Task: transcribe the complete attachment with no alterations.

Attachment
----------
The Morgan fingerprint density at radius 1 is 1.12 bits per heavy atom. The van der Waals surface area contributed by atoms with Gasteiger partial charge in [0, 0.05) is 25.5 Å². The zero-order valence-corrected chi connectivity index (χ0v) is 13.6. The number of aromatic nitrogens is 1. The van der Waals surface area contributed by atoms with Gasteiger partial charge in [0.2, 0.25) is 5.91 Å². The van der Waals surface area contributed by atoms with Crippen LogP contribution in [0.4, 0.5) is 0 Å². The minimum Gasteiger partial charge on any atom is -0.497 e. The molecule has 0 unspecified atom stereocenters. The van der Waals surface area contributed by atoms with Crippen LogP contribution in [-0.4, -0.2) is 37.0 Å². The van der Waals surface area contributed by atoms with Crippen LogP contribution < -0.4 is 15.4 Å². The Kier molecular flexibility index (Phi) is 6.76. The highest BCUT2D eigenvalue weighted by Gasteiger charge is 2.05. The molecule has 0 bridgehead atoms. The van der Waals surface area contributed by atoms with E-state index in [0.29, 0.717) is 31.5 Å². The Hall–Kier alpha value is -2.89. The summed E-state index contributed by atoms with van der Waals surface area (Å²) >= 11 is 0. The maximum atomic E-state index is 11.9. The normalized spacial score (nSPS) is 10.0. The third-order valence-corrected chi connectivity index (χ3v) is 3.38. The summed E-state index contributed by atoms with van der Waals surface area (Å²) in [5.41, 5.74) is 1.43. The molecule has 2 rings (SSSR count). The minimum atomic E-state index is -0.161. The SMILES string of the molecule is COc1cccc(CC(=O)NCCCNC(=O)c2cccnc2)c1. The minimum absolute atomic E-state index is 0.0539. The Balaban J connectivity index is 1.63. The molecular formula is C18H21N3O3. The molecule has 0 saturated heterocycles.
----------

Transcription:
The Morgan fingerprint density at radius 1 is 1.12 bits per heavy atom. The van der Waals surface area contributed by atoms with Gasteiger partial charge in [0, 0.05) is 25.5 Å². The zero-order valence-corrected chi connectivity index (χ0v) is 13.6. The number of aromatic nitrogens is 1. The van der Waals surface area contributed by atoms with Gasteiger partial charge in [0.2, 0.25) is 5.91 Å². The van der Waals surface area contributed by atoms with Crippen LogP contribution in [0.4, 0.5) is 0 Å². The minimum Gasteiger partial charge on any atom is -0.497 e. The molecule has 0 unspecified atom stereocenters. The van der Waals surface area contributed by atoms with Crippen LogP contribution in [-0.4, -0.2) is 37.0 Å². The van der Waals surface area contributed by atoms with Crippen LogP contribution < -0.4 is 15.4 Å². The Kier molecular flexibility index (Phi) is 6.76. The highest BCUT2D eigenvalue weighted by Gasteiger charge is 2.05. The molecule has 0 bridgehead atoms. The van der Waals surface area contributed by atoms with E-state index in [0.29, 0.717) is 31.5 Å². The Hall–Kier alpha value is -2.89. The summed E-state index contributed by atoms with van der Waals surface area (Å²) >= 11 is 0. The maximum atomic E-state index is 11.9. The normalized spacial score (nSPS) is 10.0. The third-order valence-corrected chi connectivity index (χ3v) is 3.38. The summed E-state index contributed by atoms with van der Waals surface area (Å²) in [5.41, 5.74) is 1.43. The molecule has 2 rings (SSSR count). The minimum atomic E-state index is -0.161. The SMILES string of the molecule is COc1cccc(CC(=O)NCCCNC(=O)c2cccnc2)c1. The minimum absolute atomic E-state index is 0.0539. The Balaban J connectivity index is 1.63. The molecular formula is C18H21N3O3. The molecule has 0 saturated heterocycles.